Other changes to the Constitution

Since July 2017, the number of objections required to take an application to the Planning Committee has been increased from 3 to 5. The time an objector-petitioner has to address the committee has been reduced from 5 minutes to 3. The symmetry shows the erosion of democratic participation in how we are governed.

The Constitution has been changed to reduce the rights of the public to ask questions to the leader of the council at full council. The Chief Legal Officer may reject a question if it is about a matter which is the subject of legal proceedings, an appeal to a tribunal or government minister, an investigation by the Local Government Ombudsman or the Standards Committee, or through the Council’s Corporate Complaints Procedure. In the past SEG has asked questions of the leader at full council – these changes to the Constitution will prevent such questions being asked in the future. Any individual or group which has made a complaint to the council will now be unable to ask questions at full council – a further erosion of open transparent governance.

Close up of Muriel Matters House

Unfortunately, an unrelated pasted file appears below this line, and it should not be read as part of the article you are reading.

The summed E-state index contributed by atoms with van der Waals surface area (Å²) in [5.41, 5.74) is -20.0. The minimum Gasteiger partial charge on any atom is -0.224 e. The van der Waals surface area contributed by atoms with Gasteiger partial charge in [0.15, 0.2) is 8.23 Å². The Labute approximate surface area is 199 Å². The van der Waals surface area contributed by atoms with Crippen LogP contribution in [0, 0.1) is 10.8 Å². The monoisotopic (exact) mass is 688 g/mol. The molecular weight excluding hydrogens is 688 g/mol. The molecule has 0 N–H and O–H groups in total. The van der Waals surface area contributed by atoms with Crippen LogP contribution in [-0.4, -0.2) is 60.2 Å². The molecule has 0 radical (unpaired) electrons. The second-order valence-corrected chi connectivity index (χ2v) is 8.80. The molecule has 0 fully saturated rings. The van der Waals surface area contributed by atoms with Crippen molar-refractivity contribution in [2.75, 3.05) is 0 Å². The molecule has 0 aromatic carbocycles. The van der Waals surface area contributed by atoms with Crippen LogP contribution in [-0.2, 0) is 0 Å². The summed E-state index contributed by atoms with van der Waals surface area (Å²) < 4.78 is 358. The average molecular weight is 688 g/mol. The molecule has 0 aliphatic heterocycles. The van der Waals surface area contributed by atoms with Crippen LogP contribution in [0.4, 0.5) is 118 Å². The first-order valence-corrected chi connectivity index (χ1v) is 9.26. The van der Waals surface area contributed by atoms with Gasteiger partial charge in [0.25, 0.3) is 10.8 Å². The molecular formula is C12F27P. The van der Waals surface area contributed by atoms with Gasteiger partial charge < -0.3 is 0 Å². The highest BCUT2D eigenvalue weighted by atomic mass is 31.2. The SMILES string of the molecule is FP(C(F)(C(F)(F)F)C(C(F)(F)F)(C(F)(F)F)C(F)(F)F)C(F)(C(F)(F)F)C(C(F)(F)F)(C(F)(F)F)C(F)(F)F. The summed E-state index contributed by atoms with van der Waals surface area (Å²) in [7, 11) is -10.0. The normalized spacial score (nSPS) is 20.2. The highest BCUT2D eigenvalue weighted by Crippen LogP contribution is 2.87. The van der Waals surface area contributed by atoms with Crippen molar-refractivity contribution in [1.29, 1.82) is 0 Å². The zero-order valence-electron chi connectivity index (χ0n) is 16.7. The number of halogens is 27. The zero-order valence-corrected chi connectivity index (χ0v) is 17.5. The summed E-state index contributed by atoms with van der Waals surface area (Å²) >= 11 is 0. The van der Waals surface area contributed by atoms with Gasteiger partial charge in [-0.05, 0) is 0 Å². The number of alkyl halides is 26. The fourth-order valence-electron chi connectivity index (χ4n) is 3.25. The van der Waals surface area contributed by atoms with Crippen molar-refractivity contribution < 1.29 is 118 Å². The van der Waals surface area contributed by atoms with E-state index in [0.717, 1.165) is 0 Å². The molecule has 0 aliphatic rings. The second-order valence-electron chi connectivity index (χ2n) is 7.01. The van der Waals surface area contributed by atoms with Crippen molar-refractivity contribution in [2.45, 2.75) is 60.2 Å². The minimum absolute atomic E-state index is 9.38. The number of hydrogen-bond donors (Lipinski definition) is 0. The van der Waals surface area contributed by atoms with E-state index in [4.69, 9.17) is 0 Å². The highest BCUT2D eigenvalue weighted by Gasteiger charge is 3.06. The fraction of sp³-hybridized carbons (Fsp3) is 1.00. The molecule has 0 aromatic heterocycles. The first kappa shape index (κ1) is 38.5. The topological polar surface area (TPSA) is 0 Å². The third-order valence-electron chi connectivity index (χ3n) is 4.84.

Close up of Muriel Matters House

Scope for redress of proved grievances

The HBC Constitution is a strange, improvised document that will never threaten the reputations of Jefferson and Madison. It is rambling, repetitive and ungrammatical. It is confusing — perhaps deliberately so. Other local authorities do much better in offering lucidity and coherence — Cambridge City Council for instance, and Canterbury City Council.

Part 8 of the HBC Constitution discusses the various roles of Officers. Part 3b of Part 8 discusses them in relation to the Assistant Director, Housing and Built Environment, and the application of furtive ‘delegated powers’ | ‘delegation’.

The much-repeated assertion that tree works cases and the like now never go to Committee is however challengeable. Exemptions are stated in Paragraph 44 of Section E of Part 3b of Part 8:

44.  This authority is subject to the following exceptions: